Home » Production efficiency key to reducing carbon footprint on Welsh dairy farms

Production efficiency key to reducing carbon footprint on Welsh dairy farms

MANY Welsh dairy farms will need to increase production efficiency to reduce their carbon footprint and meet market and policy-driven emissions targets.

During a recent Farming Connect webinar, agricultural consultant Diane Spence advised farmers that agriculture was responsible for 14% of all emissions in Wales, with around 27% of these coming from the dairy sector.

Although this is lower than the 29% emitted by the energy supply industry, the 22% by business and the 16% from transport, farmers participating in a recent Farming Connect webinar on carbon footprinting were advised that it is important to take steps to reduce that level if agreed industry targets are to be met.

The carbon footprint of a product relates to the total sum of greenhouse gases it releases during its full life cycle; these include methane, nitrous oxide and carbon dioxide.

Enteric methane emissions are the single largest source of direct greenhouse gas emissions (GHG) in ruminants – but nitrous oxide emissions (mainly linked to nitrogen in purchased fertilisers and manures) are also important. Unlike nitrous oxide and carbon dioxide, methane is a dynamic gas that remains in the atmosphere for 10-12 years.

Diane told the webinar that the efficient use of inputs in relation to outputs produced is the key to reducing the carbon footprint, and this is closely linked to the overall technical performance of an enterprise.

There are five key areas that are relevant to all dairy farm types – from extensive grazing to full housed systems – in terms of reducing their carbon footprint:

Feed and protein efficiency

There are interventions, such as ration formulation and silage analysis tools, for improving this.

Diane advised that farmers should consider alternatives to soyabean meal (which is imported from tropical countries like Brazil and Argentina, and is synonymous with deforestation and high greenhouse gas emissions), such as rapeseed meal – and also the role of by-products such as brewers’ grains and sugar beet pulp in the ration.

Animal health and genetics

Fertility, age at first calving and mortality are important.

Diane recommended that farmers use their herd health plan to monitor performance. This should include identifying the cow mortality rate for the last 12 months, establishing three focus areas and setting realistic goals for improvement. “It’s about having healthy cows,’’ she said.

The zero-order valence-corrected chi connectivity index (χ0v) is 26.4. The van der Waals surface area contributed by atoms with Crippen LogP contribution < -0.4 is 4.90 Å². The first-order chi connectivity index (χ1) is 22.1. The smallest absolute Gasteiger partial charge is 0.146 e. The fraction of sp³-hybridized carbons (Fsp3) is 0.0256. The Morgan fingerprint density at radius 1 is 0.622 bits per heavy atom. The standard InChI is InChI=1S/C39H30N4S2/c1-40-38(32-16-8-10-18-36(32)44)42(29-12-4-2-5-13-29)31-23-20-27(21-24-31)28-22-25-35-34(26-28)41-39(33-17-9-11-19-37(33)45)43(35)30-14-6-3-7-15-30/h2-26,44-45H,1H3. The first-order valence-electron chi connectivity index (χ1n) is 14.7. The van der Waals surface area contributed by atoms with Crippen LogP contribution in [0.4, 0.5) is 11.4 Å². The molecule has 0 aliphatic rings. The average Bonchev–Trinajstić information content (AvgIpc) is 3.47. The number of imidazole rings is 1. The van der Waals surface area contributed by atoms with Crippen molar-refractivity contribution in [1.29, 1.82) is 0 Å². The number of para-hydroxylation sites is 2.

Efficient use of inorganic fertilisers and nutrients in manure, in particular nitrogen

Nitrous oxide emissions arise from the production and application of mineral fertiliser, as well as from slurry and farmyard manure (FYM) during storage and application.

Optimising the amount of purchased nitrogen applied, and improving utilisation, storage and application of manure have a significant effect on the carbon footprint. It is important to maintain a nutrient management plan and to test soils regularly to assess the nutrient and demand. 

Applying FYM when grass is actively growing in spring and early summer improves efficiency of nutrient uptake; it also reduces emissions and consequential environmental issues such as run-off and leaching, which are a particular issue when applied during wet conditions.

Covering manure storage also reduces nitrous oxide emissions, and helps to improve nutrient utilisation rates.

Land use 

Forage represents a significant part of the diet on Welsh dairy farms; therefore it is important to optimise grassland productivity.

To ensure good quality swards and to reduce their farm’s carbon footprint, farmers should consider avoiding tillage, maintaining swards without reseeding by using oversowing or minimal cultivations, or aim to maintain long leys.

“They should encourage greater contribution of legumes and consider incorporating deep-rooting species, for example, plantain,’’ said Diane.


Locking up greenhouse gases is important too; this is directly correlated to the health of the soil. Soils that are not compacted and in good health will sequester more carbon.

“This is all good for grassland performance, too,’’ Diane pointed out.

Agriculture is uniquely placed for sequestering carbon, as it has the land and the ability to do this.

Diane urged farmers to take advantage of support available through Farming Connect for soil testing, forage analysis and advice about grassland management and ration formulation.

Around 60 tools have been developed for calculating a farm’s carbon footprint. However, there are three free tools that are available and are the most commonly used: the Farm Carbon Toolkit, the Cool Farm Tool and SAC Agrecalc.

When choosing which tool to use, it is important to select one and stick with it, for follow-up footprinting after changes have been implemented.

For groups of farmers registered with Farming Connect, 100% funding is available for calculating the carbon footprint of their businesses.

Farming Connect is delivered by Menter a Busnes and Lantra Wales and funded by the Welsh Government and the European Agricultural Fund for Rural Development.